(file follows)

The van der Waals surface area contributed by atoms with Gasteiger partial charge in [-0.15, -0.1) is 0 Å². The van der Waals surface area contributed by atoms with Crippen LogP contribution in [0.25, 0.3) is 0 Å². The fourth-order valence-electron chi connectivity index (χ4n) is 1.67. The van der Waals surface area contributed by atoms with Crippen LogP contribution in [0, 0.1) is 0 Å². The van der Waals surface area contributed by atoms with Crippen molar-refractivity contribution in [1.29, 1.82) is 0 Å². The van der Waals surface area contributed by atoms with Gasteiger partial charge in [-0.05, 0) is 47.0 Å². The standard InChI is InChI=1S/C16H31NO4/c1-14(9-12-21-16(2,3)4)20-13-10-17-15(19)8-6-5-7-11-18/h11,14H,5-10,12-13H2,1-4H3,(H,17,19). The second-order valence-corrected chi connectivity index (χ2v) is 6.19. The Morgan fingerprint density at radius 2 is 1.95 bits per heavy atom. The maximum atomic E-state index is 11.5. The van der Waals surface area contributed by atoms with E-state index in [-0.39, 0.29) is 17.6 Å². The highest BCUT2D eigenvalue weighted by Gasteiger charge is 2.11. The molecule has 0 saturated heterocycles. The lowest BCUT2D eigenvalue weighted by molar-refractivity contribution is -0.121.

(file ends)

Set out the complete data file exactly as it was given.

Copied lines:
The van der Waals surface area contributed by atoms with Gasteiger partial charge in [-0.15, -0.1) is 0 Å². The van der Waals surface area contributed by atoms with Crippen LogP contribution in [0.25, 0.3) is 0 Å². The fourth-order valence-electron chi connectivity index (χ4n) is 1.67. The van der Waals surface area contributed by atoms with Crippen LogP contribution in [0, 0.1) is 0 Å². The van der Waals surface area contributed by atoms with Crippen molar-refractivity contribution in [1.29, 1.82) is 0 Å². The van der Waals surface area contributed by atoms with Gasteiger partial charge in [-0.05, 0) is 47.0 Å². The standard InChI is InChI=1S/C16H31NO4/c1-14(9-12-21-16(2,3)4)20-13-10-17-15(19)8-6-5-7-11-18/h11,14H,5-10,12-13H2,1-4H3,(H,17,19). The second-order valence-corrected chi connectivity index (χ2v) is 6.19. The Morgan fingerprint density at radius 2 is 1.95 bits per heavy atom. The maximum atomic E-state index is 11.5. The van der Waals surface area contributed by atoms with E-state index in [-0.39, 0.29) is 17.6 Å². The highest BCUT2D eigenvalue weighted by Gasteiger charge is 2.11. The molecule has 0 saturated heterocycles. The lowest BCUT2D eigenvalue weighted by molar-refractivity contribution is -0.121.